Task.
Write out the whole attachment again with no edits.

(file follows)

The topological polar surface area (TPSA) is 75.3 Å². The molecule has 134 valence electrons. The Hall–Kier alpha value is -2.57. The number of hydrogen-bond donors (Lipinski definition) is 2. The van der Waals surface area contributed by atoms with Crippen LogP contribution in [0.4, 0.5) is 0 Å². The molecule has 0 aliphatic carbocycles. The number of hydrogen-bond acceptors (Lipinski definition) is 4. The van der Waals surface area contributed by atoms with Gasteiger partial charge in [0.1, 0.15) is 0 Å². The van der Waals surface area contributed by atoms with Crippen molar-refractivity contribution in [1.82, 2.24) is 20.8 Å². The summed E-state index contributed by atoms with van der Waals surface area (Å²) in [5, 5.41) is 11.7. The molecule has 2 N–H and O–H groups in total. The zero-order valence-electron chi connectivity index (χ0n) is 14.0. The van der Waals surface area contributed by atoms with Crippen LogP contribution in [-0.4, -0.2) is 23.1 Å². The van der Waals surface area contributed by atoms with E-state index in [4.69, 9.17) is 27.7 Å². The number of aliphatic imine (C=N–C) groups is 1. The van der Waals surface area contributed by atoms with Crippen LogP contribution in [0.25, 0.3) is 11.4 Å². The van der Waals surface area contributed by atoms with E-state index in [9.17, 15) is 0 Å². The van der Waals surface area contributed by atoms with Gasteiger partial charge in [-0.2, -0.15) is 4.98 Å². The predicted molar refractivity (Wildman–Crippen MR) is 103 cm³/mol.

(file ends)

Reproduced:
The topological polar surface area (TPSA) is 75.3 Å². The molecule has 134 valence electrons. The Hall–Kier alpha value is -2.57. The number of hydrogen-bond donors (Lipinski definition) is 2. The van der Waals surface area contributed by atoms with Crippen LogP contribution in [0.4, 0.5) is 0 Å². The molecule has 0 aliphatic carbocycles. The number of hydrogen-bond acceptors (Lipinski definition) is 4. The van der Waals surface area contributed by atoms with Gasteiger partial charge in [0.1, 0.15) is 0 Å². The van der Waals surface area contributed by atoms with Crippen molar-refractivity contribution in [1.82, 2.24) is 20.8 Å². The summed E-state index contributed by atoms with van der Waals surface area (Å²) in [5, 5.41) is 11.7. The molecule has 2 N–H and O–H groups in total. The zero-order valence-electron chi connectivity index (χ0n) is 14.0. The van der Waals surface area contributed by atoms with Crippen LogP contribution in [-0.4, -0.2) is 23.1 Å². The van der Waals surface area contributed by atoms with E-state index in [4.69, 9.17) is 27.7 Å². The number of aliphatic imine (C=N–C) groups is 1. The van der Waals surface area contributed by atoms with Crippen LogP contribution in [0.25, 0.3) is 11.4 Å². The van der Waals surface area contributed by atoms with E-state index in [9.17, 15) is 0 Å². The van der Waals surface area contributed by atoms with Gasteiger partial charge in [-0.2, -0.15) is 4.98 Å². The predicted molar refractivity (Wildman–Crippen MR) is 103 cm³/mol.